Even as the top leadership tries to expand its international exposure and experience, much of the country’s daily reality is determined by mayors and governors and police. “It’s like the local sheriff in the old days in South Carolina,” said Sidney Rittenberg, who grew up there. “He’d say, ‘They can talk and talk in Washington, but I’m the law down here.’” Thus one hypothesis for the embarrassment of the “authorized” protest sites during the Olympics: Hu Jintao’s vice president and heir apparent, Xi Jinping, was officially in charge of all preparations for the Games; hobnobbing with the IOC, he would see the payoff to China of allowing some people to protest. But the applications went to the local police, who had no interest in letting troublemakers congregate. A similar mix-up may well have led to the embarrassment over whether to open the Internet during the Olympics, and could also explain many of the other fumbles that get so much more attention than the news the government wants to give.

The Communist Party schools that train the country’s leadership are constantly expanding their curricula to meet the needs of the times; but for advancement in party ranks what matters is loyalty, predictability, and party-line conformity. The United States saw just how well a similar approach paid off in worldwide respect and effectiveness when it staffed its Embassy in Baghdad’s Green Zone mainly with people who followed the party line in Washington.

The damage China does to itself by its clumsy public presentation is obvious—though apparently not yet obvious enough to its leadership. For outsiders, the central problem is that a country that will inevitably have increasing and perhaps dominant influence on the world still has surprisingly little idea of how the world sees it. That, in turn, raises the possibility of blunders and unnecessary showdowns, and in general the predicament of a new world power stomping around, Gargantua-like, making onlookers tremble. The world has known this predicament before. It is what the previously established powers have feared about America, starting a hundred years ago and with periodic recurrences since then, most recently starting in March of 2003. Maybe that puts America in a good position to help China take this next step.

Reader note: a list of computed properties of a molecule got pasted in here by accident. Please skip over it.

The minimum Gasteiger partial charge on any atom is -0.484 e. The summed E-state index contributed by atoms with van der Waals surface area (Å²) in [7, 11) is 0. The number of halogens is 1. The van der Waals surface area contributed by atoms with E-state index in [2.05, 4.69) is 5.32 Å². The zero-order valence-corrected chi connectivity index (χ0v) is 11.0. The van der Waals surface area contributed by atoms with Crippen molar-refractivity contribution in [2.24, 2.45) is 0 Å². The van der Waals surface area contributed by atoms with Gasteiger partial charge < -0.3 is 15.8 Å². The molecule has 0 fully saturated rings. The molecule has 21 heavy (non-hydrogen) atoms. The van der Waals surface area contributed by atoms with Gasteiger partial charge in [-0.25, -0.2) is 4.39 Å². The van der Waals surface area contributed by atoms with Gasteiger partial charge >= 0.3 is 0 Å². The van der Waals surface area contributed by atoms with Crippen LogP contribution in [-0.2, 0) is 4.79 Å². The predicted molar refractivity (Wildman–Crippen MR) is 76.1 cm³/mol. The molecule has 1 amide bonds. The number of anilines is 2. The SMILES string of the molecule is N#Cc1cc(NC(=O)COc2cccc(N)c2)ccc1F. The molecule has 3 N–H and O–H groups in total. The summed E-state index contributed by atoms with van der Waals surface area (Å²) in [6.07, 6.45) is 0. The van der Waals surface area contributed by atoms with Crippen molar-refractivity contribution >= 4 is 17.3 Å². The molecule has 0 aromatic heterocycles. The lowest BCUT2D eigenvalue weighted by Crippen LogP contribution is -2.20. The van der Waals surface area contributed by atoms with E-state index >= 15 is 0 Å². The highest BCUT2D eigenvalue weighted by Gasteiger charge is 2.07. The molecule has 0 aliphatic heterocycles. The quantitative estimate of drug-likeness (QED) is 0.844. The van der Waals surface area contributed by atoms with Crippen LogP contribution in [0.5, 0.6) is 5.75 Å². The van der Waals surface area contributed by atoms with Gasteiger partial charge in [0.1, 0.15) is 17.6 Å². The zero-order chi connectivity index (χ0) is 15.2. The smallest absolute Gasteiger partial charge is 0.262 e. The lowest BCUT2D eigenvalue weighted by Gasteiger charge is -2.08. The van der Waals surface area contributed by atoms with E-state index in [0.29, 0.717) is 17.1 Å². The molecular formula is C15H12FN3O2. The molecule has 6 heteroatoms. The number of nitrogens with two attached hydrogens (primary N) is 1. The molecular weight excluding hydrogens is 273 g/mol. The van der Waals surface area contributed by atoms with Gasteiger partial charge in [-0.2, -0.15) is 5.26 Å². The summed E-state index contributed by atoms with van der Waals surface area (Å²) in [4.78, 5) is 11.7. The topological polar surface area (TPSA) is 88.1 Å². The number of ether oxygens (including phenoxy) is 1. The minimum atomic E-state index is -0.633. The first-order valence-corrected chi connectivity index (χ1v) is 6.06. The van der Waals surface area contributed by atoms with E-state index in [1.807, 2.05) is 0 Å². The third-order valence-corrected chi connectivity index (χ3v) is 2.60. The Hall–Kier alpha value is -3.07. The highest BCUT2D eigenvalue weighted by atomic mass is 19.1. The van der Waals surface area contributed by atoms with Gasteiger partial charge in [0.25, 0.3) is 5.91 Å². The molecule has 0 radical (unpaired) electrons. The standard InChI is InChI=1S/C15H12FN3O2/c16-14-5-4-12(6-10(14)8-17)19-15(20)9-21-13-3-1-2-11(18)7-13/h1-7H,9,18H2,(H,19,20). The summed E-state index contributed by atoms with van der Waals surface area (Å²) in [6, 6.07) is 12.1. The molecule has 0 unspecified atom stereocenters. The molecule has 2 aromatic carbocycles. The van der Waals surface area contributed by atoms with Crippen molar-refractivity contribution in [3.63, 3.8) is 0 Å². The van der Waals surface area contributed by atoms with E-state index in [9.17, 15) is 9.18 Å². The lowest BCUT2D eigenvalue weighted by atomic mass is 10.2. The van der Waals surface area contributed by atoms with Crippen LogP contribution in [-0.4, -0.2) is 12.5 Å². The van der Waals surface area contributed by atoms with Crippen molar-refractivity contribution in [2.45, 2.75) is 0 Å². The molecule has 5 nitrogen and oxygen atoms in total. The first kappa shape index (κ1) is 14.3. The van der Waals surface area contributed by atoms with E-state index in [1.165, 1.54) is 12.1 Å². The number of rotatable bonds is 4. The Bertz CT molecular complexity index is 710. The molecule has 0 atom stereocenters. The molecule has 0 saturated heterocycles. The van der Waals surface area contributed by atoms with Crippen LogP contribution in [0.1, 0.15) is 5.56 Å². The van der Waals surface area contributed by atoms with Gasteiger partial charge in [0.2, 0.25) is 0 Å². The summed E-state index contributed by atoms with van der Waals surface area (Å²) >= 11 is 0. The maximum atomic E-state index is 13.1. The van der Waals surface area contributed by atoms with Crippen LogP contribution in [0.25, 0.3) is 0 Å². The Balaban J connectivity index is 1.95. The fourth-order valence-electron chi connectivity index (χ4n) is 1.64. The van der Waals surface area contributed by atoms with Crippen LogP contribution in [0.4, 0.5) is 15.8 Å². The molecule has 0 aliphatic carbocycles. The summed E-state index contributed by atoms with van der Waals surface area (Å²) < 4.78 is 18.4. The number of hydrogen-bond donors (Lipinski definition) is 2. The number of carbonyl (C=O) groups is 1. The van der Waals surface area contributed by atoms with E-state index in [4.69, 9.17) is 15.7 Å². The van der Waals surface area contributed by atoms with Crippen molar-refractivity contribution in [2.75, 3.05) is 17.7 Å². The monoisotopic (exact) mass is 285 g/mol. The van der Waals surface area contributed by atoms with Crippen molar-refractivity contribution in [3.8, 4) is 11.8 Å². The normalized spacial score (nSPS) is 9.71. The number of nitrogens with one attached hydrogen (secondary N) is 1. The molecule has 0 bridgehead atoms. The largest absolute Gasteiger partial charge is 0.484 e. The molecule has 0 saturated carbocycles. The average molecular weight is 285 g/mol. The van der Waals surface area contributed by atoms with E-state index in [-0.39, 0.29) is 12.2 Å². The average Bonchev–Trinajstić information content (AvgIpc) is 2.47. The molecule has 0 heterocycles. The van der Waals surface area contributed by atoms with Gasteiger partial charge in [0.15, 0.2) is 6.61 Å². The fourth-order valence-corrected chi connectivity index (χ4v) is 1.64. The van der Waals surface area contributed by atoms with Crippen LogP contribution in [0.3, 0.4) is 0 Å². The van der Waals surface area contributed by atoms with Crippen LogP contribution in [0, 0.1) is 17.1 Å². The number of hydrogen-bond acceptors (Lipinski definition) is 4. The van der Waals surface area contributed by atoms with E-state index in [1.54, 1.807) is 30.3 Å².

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James Fallows is an Atlantic national correspondent; his blog is at jamesfallows.theatlantic.com. More

James Fallows is based in Washington as a national correspondent for The Atlantic. He has worked for the magazine for nearly 30 years and in that time has also lived in Seattle, Berkeley, Austin, Tokyo, Kuala Lumpur, Shanghai, and Beijing. He was raised in Redlands, California, received his undergraduate degree in American history and literature from Harvard, and received a graduate degree in economics from Oxford as a Rhodes scholar. In addition to working for The Atlantic, he has spent two years as chief White House speechwriter for Jimmy Carter, two years as the editor of US News & World Report, and six months as a program designer at Microsoft. He is an instrument-rated private pilot. He is also now the chair in U.S. media at the U.S. Studies Centre at the University of Sydney, in Australia.

Fallows has been a finalist for the National Magazine Award five times and has won once; he has also won the American Book Award for nonfiction and a N.Y. Emmy award for the documentary series Doing Business in China. He was the founding chairman of the New America Foundation. His recent books Blind Into Baghdad (2006) and Postcards From Tomorrow Square (2009) are based on his writings for The Atlantic. His latest book is China Airborne. He is married to Deborah Fallows, author of the recent book Dreaming in Chinese. They have two married sons.

Fallows welcomes and frequently quotes from reader mail sent via the "Email" button below. Unless you specify otherwise, we consider any incoming mail available for possible quotation -- but not with the sender's real name unless you explicitly state that it may be used. If you are wondering why Fallows does not use a "Comments" field below his posts, please see previous explanations here and here.